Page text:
# Fourier coefficients of cos(4πt)

1. Jul 17, 2011

### Jncik

1. The problem statement, all variables and given/known data
suppose that we have the continuous time signal

x(t) = cos(4πt) with fundamental period of T=1/2

2. Relevant equations

$$a_{k} = \frac{1}{T} \int_{T}{}x(t)e^{-j\omega_{0}kt}dt$$

where $$\omega_{0}$$ is obviously $$\frac{2\pi}{1/2} = 4\pi$$

well the problem is that this integration becomes

$$a_{k} = \frac{1}{T} \int_{T}{}x(t)e^{-j\omega_{0}kt}dt = 2\int_{0}^{\frac{1}{2}}cos(4 \pi t)e^{-j4 \pi kt}dt= ...=0$$

I find as a result 0, the calculation is complicated but using wolfram alpha's calculator I have the same result

here is the picture

[PLAIN]http://img52.imageshack.us/img52/6729/36554157.gif [Broken]

as you can see

we have

$$1 - e^{-2\pi j k} = 1 - ( cos(2\pi k) - jsin(2\pi k)) = 1 - 1 = 0$$

hence it must be 0
now my book says the following

The nonzero FS coefficients of x(t) are $$a_{1} = a_{-1} = 1/2$$

but I have 0 as a result, and if I plug 1 or -1 I will get 0 again, what's wrong here?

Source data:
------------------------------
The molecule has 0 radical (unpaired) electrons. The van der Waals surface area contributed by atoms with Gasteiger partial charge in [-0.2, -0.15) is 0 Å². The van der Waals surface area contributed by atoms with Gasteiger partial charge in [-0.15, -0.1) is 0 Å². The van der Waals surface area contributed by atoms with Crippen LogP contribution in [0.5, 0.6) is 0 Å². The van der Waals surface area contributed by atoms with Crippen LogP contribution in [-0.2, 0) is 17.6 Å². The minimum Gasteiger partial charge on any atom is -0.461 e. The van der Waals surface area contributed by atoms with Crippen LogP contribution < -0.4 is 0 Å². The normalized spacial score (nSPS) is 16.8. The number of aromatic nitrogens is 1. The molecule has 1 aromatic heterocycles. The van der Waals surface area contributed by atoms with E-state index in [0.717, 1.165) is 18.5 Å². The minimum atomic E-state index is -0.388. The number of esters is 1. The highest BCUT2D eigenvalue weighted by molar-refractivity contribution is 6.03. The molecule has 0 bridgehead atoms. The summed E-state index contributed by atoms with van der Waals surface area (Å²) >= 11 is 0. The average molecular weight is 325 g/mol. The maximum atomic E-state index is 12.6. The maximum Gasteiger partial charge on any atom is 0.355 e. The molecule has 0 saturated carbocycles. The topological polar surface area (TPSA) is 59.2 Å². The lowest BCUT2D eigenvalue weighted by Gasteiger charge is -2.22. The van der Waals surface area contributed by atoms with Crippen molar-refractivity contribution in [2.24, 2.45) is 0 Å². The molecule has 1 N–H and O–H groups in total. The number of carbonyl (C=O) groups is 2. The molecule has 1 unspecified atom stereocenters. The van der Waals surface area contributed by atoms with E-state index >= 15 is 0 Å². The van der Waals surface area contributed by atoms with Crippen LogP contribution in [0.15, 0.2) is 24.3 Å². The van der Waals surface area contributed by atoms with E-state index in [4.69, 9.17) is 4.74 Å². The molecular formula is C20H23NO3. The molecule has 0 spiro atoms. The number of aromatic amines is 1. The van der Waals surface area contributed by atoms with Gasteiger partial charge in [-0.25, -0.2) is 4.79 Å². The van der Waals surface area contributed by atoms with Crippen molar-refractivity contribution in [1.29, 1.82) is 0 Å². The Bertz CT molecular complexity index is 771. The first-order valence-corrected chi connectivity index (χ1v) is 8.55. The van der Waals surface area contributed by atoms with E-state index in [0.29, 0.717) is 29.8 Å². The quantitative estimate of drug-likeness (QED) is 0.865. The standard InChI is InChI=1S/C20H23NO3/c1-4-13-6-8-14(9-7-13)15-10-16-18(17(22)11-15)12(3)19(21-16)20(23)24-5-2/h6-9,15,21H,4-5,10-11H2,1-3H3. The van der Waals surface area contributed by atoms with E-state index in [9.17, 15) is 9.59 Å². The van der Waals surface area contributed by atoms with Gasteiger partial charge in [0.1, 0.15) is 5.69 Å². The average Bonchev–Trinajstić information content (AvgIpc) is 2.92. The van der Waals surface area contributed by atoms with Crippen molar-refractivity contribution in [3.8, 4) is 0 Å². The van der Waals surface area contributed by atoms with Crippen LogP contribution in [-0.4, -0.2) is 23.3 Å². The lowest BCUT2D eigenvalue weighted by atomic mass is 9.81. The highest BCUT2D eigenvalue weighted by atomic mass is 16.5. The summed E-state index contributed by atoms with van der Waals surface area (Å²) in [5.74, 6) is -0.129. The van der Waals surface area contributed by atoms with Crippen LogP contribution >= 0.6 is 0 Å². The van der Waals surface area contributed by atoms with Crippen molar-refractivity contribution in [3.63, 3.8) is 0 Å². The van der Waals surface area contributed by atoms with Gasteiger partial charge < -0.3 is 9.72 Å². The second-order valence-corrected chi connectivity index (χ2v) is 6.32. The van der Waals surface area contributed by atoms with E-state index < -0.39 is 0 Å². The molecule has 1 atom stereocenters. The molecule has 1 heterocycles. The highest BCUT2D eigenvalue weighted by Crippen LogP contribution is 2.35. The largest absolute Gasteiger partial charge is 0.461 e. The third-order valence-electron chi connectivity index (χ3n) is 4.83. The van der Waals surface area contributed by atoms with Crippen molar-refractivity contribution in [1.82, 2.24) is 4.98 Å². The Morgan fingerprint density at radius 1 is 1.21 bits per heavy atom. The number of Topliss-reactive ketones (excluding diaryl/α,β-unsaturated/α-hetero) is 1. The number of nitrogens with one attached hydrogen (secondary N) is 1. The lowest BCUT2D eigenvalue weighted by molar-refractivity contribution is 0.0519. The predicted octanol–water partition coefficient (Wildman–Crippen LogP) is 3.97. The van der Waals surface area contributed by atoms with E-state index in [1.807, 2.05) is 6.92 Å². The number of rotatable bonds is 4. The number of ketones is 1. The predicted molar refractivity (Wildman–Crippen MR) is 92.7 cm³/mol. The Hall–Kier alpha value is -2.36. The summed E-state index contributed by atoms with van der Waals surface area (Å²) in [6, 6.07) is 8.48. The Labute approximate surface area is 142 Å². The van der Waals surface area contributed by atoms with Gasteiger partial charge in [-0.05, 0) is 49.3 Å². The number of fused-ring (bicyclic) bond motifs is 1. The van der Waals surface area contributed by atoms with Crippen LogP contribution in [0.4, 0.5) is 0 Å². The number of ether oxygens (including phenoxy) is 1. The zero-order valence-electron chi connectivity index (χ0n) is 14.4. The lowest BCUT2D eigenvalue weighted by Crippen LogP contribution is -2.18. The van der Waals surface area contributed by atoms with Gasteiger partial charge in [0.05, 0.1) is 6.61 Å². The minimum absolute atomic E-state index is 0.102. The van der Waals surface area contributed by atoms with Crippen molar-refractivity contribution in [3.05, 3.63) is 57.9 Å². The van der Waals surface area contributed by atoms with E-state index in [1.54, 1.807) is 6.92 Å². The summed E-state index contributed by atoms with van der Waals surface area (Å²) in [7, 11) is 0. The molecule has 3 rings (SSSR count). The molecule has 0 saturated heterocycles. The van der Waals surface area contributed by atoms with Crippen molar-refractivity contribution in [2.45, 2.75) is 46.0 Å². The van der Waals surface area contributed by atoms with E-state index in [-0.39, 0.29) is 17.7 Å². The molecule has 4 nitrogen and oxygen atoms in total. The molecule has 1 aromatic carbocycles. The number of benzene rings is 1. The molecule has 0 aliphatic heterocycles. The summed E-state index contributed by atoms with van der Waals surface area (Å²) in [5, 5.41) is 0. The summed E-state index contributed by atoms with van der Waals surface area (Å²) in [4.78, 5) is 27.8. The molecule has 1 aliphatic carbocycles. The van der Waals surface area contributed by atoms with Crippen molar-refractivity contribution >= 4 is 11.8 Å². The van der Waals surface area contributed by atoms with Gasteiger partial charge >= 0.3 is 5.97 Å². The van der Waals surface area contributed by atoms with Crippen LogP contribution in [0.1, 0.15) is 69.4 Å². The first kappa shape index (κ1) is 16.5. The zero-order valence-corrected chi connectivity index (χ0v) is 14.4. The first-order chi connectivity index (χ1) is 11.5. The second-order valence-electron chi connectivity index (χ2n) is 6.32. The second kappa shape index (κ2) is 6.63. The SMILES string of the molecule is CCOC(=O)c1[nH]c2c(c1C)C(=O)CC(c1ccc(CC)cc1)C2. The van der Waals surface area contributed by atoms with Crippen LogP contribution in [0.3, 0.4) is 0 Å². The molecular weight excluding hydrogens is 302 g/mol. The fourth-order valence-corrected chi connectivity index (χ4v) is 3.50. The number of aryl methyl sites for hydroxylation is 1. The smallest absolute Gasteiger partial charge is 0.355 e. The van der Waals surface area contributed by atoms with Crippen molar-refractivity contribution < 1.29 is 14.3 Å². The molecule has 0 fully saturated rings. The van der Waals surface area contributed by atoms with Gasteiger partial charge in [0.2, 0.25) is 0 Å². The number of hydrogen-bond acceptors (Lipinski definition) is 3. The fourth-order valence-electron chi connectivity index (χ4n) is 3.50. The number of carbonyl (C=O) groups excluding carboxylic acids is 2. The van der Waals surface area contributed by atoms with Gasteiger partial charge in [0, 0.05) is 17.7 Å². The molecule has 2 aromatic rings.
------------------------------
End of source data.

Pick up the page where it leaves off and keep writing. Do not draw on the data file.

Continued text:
Last edited by a moderator: May 5, 2017
2. Jul 17, 2011

### tiny-tim

Hi Jncik!

πj212 + π = πj2(-1)2 + π = 0

3. Jul 17, 2011

### Jncik

thanks tiny-tim, I didn't notice that :)

4. Jul 17, 2011

### LCKurtz

And the numerator is 0 also, giving an indeterminate form. You can best see the problem if you calculate the sine/cosine coefficients. You will see that the integrals for an and bn have a different form when n = 1, requiring a separate and easier integration. If you work out the complicated formulas for other n and plug n = 1 in those answers, you will get the same of indeterminate answer.

5. Jul 18, 2011

### Jncik

thanks what I did for n = 1 first I tried to find out the result using the integration but I used these two formulas

$$2\int_{0}^{\frac{1}{2}}cos(4 \pi t)e^{-4 \pi t} dt = 2\int_{0}^{\frac{1}{2}}cos(4 \pi t)cos(4 \pi t) dt - 2j\int_{0}^{\frac{1}{2}}cos(4 \pi t)sin(4 \pi t) dt = ...$$

because as you said it wouldnt work using just the integration without expanding the form of $$e^{-j 4 \pi t}$$

sadly our professor doesnt want the trigonometric expansion but prefers the series with the e^...

after solving this I thought it would be better if I just used Euler's formula about the cos(4πt)

it is known that

$$cos(4\pi t) = \frac{e^{j 4 \pi t} + e^{-j 4 \pi t}}{2}$$

hence the coefficients are $$a_{1} = a_{-1} = \frac{1}{2}$$

but im not sure if this was what the exercise wanted cause this solution takes less than 5 seconds to finish

6. Jul 18, 2011

### tiny-tim

:rofl: :rofl: :rofl: :rofl:

7. Jul 18, 2011

### Jncik

haha yes :p :rofl:

8. Jul 18, 2011

### LCKurtz

On a quiz I would expect that is exactly what the professor wanted. The point being for the student to recognize that trig functions like that are their own (finite) Fourier Series.